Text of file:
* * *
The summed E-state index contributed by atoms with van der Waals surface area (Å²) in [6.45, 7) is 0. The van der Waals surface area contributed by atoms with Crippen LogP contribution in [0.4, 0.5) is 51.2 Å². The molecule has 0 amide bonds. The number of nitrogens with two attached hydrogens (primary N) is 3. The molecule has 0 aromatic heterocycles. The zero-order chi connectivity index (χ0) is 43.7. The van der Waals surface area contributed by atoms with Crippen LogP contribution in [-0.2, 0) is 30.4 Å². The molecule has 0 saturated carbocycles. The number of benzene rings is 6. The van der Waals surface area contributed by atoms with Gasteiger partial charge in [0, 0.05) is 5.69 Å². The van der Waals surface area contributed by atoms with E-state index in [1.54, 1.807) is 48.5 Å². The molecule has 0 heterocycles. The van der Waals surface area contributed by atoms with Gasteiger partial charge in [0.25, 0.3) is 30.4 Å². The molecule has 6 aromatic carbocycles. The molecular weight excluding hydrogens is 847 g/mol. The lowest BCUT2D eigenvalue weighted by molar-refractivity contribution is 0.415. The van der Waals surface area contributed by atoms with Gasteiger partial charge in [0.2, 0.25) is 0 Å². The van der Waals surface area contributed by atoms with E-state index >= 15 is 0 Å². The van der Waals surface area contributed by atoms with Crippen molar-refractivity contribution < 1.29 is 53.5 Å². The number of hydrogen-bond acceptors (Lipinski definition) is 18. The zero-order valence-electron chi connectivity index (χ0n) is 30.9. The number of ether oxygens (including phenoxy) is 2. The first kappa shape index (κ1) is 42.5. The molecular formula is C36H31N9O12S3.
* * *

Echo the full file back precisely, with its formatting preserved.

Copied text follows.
The summed E-state index contributed by atoms with van der Waals surface area (Å²) in [6.45, 7) is 0. The van der Waals surface area contributed by atoms with Crippen LogP contribution in [0.4, 0.5) is 51.2 Å². The molecule has 0 amide bonds. The number of nitrogens with two attached hydrogens (primary N) is 3. The molecule has 0 aromatic heterocycles. The zero-order chi connectivity index (χ0) is 43.7. The van der Waals surface area contributed by atoms with Crippen LogP contribution in [-0.2, 0) is 30.4 Å². The molecule has 0 saturated carbocycles. The number of benzene rings is 6. The van der Waals surface area contributed by atoms with Gasteiger partial charge in [0, 0.05) is 5.69 Å². The van der Waals surface area contributed by atoms with E-state index in [1.54, 1.807) is 48.5 Å². The molecule has 0 heterocycles. The van der Waals surface area contributed by atoms with Gasteiger partial charge in [0.25, 0.3) is 30.4 Å². The molecule has 6 aromatic carbocycles. The molecular weight excluding hydrogens is 847 g/mol. The lowest BCUT2D eigenvalue weighted by molar-refractivity contribution is 0.415. The van der Waals surface area contributed by atoms with Gasteiger partial charge in [0.2, 0.25) is 0 Å². The van der Waals surface area contributed by atoms with E-state index >= 15 is 0 Å². The van der Waals surface area contributed by atoms with Crippen molar-refractivity contribution < 1.29 is 53.5 Å². The number of hydrogen-bond acceptors (Lipinski definition) is 18. The zero-order valence-electron chi connectivity index (χ0n) is 30.9. The number of ether oxygens (including phenoxy) is 2. The first kappa shape index (κ1) is 42.5. The molecular formula is C36H31N9O12S3.